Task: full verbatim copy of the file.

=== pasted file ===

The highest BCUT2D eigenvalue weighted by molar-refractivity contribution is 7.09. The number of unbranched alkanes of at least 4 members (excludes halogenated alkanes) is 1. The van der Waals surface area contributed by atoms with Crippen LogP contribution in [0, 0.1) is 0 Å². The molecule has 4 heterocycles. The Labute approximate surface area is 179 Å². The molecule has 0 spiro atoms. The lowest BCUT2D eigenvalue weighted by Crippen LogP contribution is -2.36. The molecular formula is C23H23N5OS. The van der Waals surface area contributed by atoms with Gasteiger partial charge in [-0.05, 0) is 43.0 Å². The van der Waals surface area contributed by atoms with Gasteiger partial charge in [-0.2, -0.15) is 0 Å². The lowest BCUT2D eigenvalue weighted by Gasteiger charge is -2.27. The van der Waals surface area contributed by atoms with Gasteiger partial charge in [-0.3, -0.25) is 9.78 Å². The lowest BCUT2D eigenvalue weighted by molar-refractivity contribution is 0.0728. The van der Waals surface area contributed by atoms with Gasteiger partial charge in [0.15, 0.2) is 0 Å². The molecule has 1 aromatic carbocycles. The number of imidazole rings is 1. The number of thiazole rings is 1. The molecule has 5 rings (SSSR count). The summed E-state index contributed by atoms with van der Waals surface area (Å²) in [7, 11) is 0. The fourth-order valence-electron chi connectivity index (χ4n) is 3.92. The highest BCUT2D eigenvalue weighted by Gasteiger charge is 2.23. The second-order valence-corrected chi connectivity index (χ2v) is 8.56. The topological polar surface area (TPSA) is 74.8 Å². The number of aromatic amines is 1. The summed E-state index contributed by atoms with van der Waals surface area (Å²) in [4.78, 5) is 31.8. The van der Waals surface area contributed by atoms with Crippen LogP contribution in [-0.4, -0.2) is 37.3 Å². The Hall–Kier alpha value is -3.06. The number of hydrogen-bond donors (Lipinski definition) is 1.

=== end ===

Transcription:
The highest BCUT2D eigenvalue weighted by molar-refractivity contribution is 7.09. The number of unbranched alkanes of at least 4 members (excludes halogenated alkanes) is 1. The van der Waals surface area contributed by atoms with Crippen LogP contribution in [0, 0.1) is 0 Å². The molecule has 4 heterocycles. The Labute approximate surface area is 179 Å². The molecule has 0 spiro atoms. The lowest BCUT2D eigenvalue weighted by Crippen LogP contribution is -2.36. The molecular formula is C23H23N5OS. The van der Waals surface area contributed by atoms with Gasteiger partial charge in [-0.05, 0) is 43.0 Å². The van der Waals surface area contributed by atoms with Gasteiger partial charge in [-0.2, -0.15) is 0 Å². The lowest BCUT2D eigenvalue weighted by Gasteiger charge is -2.27. The van der Waals surface area contributed by atoms with Gasteiger partial charge in [-0.3, -0.25) is 9.78 Å². The lowest BCUT2D eigenvalue weighted by molar-refractivity contribution is 0.0728. The van der Waals surface area contributed by atoms with Gasteiger partial charge in [0.15, 0.2) is 0 Å². The molecule has 1 aromatic carbocycles. The number of imidazole rings is 1. The number of thiazole rings is 1. The molecule has 5 rings (SSSR count). The summed E-state index contributed by atoms with van der Waals surface area (Å²) in [7, 11) is 0. The fourth-order valence-electron chi connectivity index (χ4n) is 3.92. The highest BCUT2D eigenvalue weighted by Gasteiger charge is 2.23. The second-order valence-corrected chi connectivity index (χ2v) is 8.56. The topological polar surface area (TPSA) is 74.8 Å². The number of aromatic amines is 1. The summed E-state index contributed by atoms with van der Waals surface area (Å²) in [4.78, 5) is 31.8. The van der Waals surface area contributed by atoms with Crippen LogP contribution in [-0.4, -0.2) is 37.3 Å². The Hall–Kier alpha value is -3.06. The number of hydrogen-bond donors (Lipinski definition) is 1.